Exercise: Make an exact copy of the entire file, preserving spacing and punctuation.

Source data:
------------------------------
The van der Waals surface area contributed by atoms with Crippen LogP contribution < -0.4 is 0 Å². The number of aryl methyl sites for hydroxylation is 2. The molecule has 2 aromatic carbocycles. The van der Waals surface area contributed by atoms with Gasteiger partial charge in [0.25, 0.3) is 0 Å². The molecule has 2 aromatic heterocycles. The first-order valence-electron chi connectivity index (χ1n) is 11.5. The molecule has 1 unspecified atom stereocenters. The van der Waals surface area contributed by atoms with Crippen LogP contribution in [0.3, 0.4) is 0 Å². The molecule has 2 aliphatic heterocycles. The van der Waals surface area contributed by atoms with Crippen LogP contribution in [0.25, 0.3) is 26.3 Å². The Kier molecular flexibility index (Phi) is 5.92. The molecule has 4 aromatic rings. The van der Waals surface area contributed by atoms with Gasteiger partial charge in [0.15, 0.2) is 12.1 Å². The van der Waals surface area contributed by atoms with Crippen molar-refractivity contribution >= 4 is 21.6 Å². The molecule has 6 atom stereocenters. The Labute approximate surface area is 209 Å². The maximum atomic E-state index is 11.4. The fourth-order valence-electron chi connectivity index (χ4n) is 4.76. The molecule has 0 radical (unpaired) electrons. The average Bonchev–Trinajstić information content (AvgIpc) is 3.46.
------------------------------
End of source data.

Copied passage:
The van der Waals surface area contributed by atoms with Crippen LogP contribution < -0.4 is 0 Å². The number of aryl methyl sites for hydroxylation is 2. The molecule has 2 aromatic carbocycles. The van der Waals surface area contributed by atoms with Gasteiger partial charge in [0.25, 0.3) is 0 Å². The molecule has 2 aromatic heterocycles. The first-order valence-electron chi connectivity index (χ1n) is 11.5. The molecule has 1 unspecified atom stereocenters. The van der Waals surface area contributed by atoms with Crippen LogP contribution in [0.3, 0.4) is 0 Å². The molecule has 2 aliphatic heterocycles. The van der Waals surface area contributed by atoms with Crippen LogP contribution in [0.25, 0.3) is 26.3 Å². The Kier molecular flexibility index (Phi) is 5.92. The molecule has 4 aromatic rings. The van der Waals surface area contributed by atoms with Gasteiger partial charge in [0.15, 0.2) is 12.1 Å². The van der Waals surface area contributed by atoms with Crippen molar-refractivity contribution >= 4 is 21.6 Å². The molecule has 6 atom stereocenters. The Labute approximate surface area is 209 Å². The maximum atomic E-state index is 11.4. The fourth-order valence-electron chi connectivity index (χ4n) is 4.76. The molecule has 0 radical (unpaired) electrons. The average Bonchev–Trinajstić information content (AvgIpc) is 3.46.